A pocket-sized capital with iconic gold-domed churches, layers of ancient history, fine museums, a yellow-brick road and even its own mountain.
Sofia has the buzz of a capital city and the convenience of a compact centre where all the main sights can be visited on foot, many on the famous yellow brick road, the central area paved in 1906–07 with stone ‘marl’ produced in a factory near Budapest. The city has a good selection of museums, religious buildings of several faiths and in many styles, from the ancient and unassuming Sv Sophia to the iconic Sv Aleksandur Nevski, and numerous good hotels, restaurants, cafés and bars. It has a UNESCO World Heritage Site, Boyana Church, and its own mountain, Vitosha, right on the edge of the city, providing skiing in winter and wonderful walks, climbs, flowers, birds and fresh, cool air in summer.
Sofia has only been Bulgaria’s capital since 1879 so its main boulevards are from the late 19th century, but in among them are some older sites: the Neolithic settlement at Slatina; the Roman rotunda of Sv Georgi and several recently excavated Roman buildings discovered during the construction of the metro; and the sunken Church of Sv Petka Samardzhiiska, which was built in Ottoman times.
There are several monuments and buildings reflecting Bulgaria’s long and close relationship with Russia: the sine statue of Tsar Alexander II the Liberator, the Russian Church of Sv Nikolai and the Sv Aleksnadur Nevski Memorial Chuch, for example. There is a mosque and a synagogue; indeed in the central pl Sv Nedelya you can see the Orthodox Church, the Banya Bashi Mosque, the recently built Catholic Cathedral of St Joseph and the Synagogue within a few hundred metres of each other.
Sofia in the 21st century has a real energy and a feeling of being a city that is on the up. It is also a rather placed city, expecially in summer, when people-watching while strolling and sitting at pavement cafés are favourite evening occupations. However, there’s plenty of culture available too: affordable opera, classical music, film and theatre. Bars, clubs and a wealth of excellent restaurants make spending a few, or indeed many, days in Sofia a pleasure.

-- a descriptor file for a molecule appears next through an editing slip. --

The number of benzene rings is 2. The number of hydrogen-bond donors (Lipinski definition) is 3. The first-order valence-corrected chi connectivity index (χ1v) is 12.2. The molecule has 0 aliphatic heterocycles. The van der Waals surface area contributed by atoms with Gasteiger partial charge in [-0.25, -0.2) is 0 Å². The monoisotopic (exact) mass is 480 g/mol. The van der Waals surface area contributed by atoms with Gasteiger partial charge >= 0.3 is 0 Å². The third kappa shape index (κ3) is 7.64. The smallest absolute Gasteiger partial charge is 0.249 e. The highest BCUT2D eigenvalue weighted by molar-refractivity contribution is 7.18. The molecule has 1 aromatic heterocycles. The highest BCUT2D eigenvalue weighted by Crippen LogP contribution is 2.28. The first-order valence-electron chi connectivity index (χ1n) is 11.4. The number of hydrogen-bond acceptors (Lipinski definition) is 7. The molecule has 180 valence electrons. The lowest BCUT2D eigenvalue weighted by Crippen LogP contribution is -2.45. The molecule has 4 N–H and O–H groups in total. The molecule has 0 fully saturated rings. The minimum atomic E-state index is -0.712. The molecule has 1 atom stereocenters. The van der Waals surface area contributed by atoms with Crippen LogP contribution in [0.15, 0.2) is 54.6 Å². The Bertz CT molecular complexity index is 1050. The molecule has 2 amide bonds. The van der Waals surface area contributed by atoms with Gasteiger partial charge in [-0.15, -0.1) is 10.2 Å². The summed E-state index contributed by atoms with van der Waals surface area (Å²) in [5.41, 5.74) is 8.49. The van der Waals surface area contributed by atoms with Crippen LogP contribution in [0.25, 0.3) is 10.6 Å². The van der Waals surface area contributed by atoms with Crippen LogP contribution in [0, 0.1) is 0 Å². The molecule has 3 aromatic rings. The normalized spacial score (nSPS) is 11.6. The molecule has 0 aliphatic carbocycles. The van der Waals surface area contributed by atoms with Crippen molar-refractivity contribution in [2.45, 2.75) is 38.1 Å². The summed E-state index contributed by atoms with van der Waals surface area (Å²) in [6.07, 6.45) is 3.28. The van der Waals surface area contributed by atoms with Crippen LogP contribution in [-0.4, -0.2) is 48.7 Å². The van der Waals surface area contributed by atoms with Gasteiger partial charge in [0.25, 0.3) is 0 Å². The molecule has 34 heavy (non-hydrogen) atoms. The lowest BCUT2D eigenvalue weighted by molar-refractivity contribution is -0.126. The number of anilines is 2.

What to see in Sofia
Sv Aleksandur Nevski Memorial Church
If you’re planning a walking tour of the city, it’s probably best to start here as it is the largest and most visible building in Sofia. Although the Church of Sv Sophia gave the capital its name, this much-photographed memorial church is the symbol of the city.
Sofia’s skyline is dominated by its gleaming golden domes. It was built in honour of the 200,000 Russian casualties who died fighting for Bulgaria’s independence in the Russo- Turkish War of 1877–78 and is named after Sv Aleksandur Nevski, a Russian prince who saved his country from invasion in the 13th century, and was the patron saint of Tsar Aleksandur II, Bulgaria’s liberator.
The foundation stone was laid in 1882, but the real construction works started in 1904 and finished in 1912 when a period of wars started in Bulgaria, so the official consecration only took place in 1924. Craftsmen and artists worked for many years to create this enormous church, which is said to hold over 5,000 people.
The belfry is 52m high and contains 12 bells, whose clamour is audible across the city. Its lavish exterior is, even so, surpassed by the frescoed interior and splendid iconostasis and the golden mosaics. There are nearly 300 mural paintings, including a dramatic vision of God in the main cupola and a Day of Judgement as a timely reminder above the exit.
Ivan Vazov National Theatre
The theatre was built in 1907 by two Austrian architects and is one of Sofia’s most elaborate buildings. Above the six white marble columns in the pediment is a scene of Apollo and the Muses, and on the two towers behind that the muse of tragedy Melpomene and the muse of dance Terpsichore are on chariots, drawn by lions.
The theatre has a capacity of 850 people. Inside there are colourful hangings woven by women from Panagyurishte and a vivid fire-bird on the stage curtain taken from Stravinsky’s ballet. In summer, lovely outdoor cafés are created in this area.
Bulgarians are generally rather interested in the different types of mineral water; sometimes in the most remote of places you will see a line of parked cars and a queue of people waiting beside a water spout with their plastic containers. The mineral baths in Sofia are no exception, and there are often long queues of people waiting to collect water from the tapped springs. This spectacular building was for a long time in a state of extreme decrepitude but has now been painstakingly restored to its original condition.
The larger rooms have become the exhibition space of the Sofia History Museum, which has long had a collection but until now no home. The exhibits include materials from archaeological excavations, coins, jewellery, weapons, clothing and the belongings of some famous figures such as Stefan Stambolov and Tsar Ferdinand.